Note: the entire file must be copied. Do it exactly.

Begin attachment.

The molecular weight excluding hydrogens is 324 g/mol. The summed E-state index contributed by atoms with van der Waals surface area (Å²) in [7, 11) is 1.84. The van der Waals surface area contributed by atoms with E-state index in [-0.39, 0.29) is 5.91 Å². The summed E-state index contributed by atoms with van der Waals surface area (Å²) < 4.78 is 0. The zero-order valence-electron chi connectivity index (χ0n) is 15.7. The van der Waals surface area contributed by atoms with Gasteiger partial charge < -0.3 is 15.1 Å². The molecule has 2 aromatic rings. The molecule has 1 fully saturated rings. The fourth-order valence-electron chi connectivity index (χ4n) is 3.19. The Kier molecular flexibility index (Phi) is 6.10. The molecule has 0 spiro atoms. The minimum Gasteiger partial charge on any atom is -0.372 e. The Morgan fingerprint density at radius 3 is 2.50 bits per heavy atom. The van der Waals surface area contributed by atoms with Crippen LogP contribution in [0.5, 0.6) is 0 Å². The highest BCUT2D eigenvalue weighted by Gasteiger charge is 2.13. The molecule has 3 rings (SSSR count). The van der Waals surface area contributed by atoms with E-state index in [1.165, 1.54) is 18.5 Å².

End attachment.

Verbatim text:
The molecular weight excluding hydrogens is 324 g/mol. The summed E-state index contributed by atoms with van der Waals surface area (Å²) in [7, 11) is 1.84. The van der Waals surface area contributed by atoms with E-state index in [-0.39, 0.29) is 5.91 Å². The summed E-state index contributed by atoms with van der Waals surface area (Å²) < 4.78 is 0. The zero-order valence-electron chi connectivity index (χ0n) is 15.7. The van der Waals surface area contributed by atoms with Gasteiger partial charge < -0.3 is 15.1 Å². The molecule has 2 aromatic rings. The molecule has 1 fully saturated rings. The fourth-order valence-electron chi connectivity index (χ4n) is 3.19. The Kier molecular flexibility index (Phi) is 6.10. The molecule has 0 spiro atoms. The minimum Gasteiger partial charge on any atom is -0.372 e. The Morgan fingerprint density at radius 3 is 2.50 bits per heavy atom. The van der Waals surface area contributed by atoms with Crippen LogP contribution in [0.5, 0.6) is 0 Å². The highest BCUT2D eigenvalue weighted by Gasteiger charge is 2.13. The molecule has 3 rings (SSSR count). The van der Waals surface area contributed by atoms with E-state index in [1.165, 1.54) is 18.5 Å².